It’s common practice for Windows applications to provide scroll bars as needed to display a control or form that’s larger than the area provided. This is commonly done for forms that contain documents, as seen in Microsoft Word or Microsoft Excel, or in controls such as list boxes and tree view controls.
Although the scroll bars that are embedded in controls such as the list box control don’t require programming support from you, you must manage any scroll bars that you add to forms or custom controls. Prior to the release of Visual C# .NET and the .NET Framework, using scroll bars in an application wasn’t a trivial task. However, with Visual C#, you can easily leverage the scroll bar classes included in the .NET Framework and easily add scrolling capabilities to your application.
The .NET Framework includes two scroll bar implementations. The HScrollBar class is used to create horizontal scroll bars, and the VScrollBar class is used to create vertical scroll bars. These classes are both derived from a common base class, ScrollBar.
Most of the time, you won’t need to create scroll bars explicitly. Many Windows Forms classes support automatic scrolling; these classes are derived from the ScrollableControl class. This class provides built-in support for scroll bars, allowing complete scroll bar functionality simply by setting a property. One of the classes derived indirectly from ScrollableControl is the Form class. Enabling basic automatic scrolling functionality for a form is as simple as setting the form’s AutoScroll property to true, as shown in the following code:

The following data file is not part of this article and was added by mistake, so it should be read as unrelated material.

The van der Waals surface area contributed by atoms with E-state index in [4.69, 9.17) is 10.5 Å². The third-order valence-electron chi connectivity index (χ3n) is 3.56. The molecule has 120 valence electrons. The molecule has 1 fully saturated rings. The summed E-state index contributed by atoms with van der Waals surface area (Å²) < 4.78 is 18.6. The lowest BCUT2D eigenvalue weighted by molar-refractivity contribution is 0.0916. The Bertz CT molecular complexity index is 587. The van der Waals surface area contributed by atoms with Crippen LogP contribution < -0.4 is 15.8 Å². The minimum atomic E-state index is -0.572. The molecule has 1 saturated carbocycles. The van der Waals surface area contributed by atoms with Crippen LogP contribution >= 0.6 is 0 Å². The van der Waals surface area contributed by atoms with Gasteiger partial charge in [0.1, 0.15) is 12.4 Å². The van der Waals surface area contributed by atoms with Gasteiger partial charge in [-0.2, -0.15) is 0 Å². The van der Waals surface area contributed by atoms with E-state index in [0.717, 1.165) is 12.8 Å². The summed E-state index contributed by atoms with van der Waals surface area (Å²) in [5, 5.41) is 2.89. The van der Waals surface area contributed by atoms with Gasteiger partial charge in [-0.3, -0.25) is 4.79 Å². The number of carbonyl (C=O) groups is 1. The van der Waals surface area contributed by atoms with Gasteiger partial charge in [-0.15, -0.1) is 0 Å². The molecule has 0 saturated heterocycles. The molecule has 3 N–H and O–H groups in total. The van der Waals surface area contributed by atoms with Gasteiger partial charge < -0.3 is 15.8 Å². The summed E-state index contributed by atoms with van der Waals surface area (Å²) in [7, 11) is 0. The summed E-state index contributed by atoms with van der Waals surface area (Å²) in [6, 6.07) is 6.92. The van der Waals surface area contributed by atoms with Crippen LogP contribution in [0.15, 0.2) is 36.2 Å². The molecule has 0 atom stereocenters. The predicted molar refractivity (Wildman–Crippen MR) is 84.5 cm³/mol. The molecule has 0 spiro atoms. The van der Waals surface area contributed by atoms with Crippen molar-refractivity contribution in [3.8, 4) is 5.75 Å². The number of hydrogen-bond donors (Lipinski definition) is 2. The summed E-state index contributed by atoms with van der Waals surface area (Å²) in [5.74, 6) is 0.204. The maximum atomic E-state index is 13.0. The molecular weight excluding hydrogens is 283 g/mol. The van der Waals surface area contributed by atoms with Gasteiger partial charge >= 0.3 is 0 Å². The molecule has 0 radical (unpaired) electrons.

AutoScroll = true;
In addition to AutoScroll, two other properties affect scrolling behavior:
AutoScrollMargin The minimum margin that’s required between child controls and the container’s edge. Scroll bars are created if needed to preserve this margin.
AutoScrollMinSize The minimum size for the scrollable form or control. Scroll bars will be created automatically if the form or control is resized below this minimum size, even if no child controls have been obscured.
The AutoScrollMargin and AutoScrollMinSize properties have Size values. The Size structure is frequently used in Windows Forms classes to represent the dimensions of a rectangle, exposing two properties: Height and Width. A Size object is typically constructed as shown here:
Size minimumSize = new Size(150, 200);
The Size structure is discussed in more detail in Chapter 14. For now, it’s enough to understand that the Size structure is used with a form’s scrolling properties. By default, the AutoScrollMargin and AutoScrollMinSize properties have sizes with a height and width of 0. This triggers the creation of scroll bars only when a control is clipped by the edge of the form during a resizing operation.
If you prefer to establish some padding around the controls on your form, you can adjust the AutoScrollMargin property, as shown here:
AutoScrollMargin = new Size(50, 50);
Alternatively, you can use the following code to set the AutoScrollMinSize property to a minimum size for the scrolled region. If the dimensions of the form fall below this minimum size, scroll bars are displayed, even if no controls have been obscured.
AutoScrollMinSize = new Size(400, 400);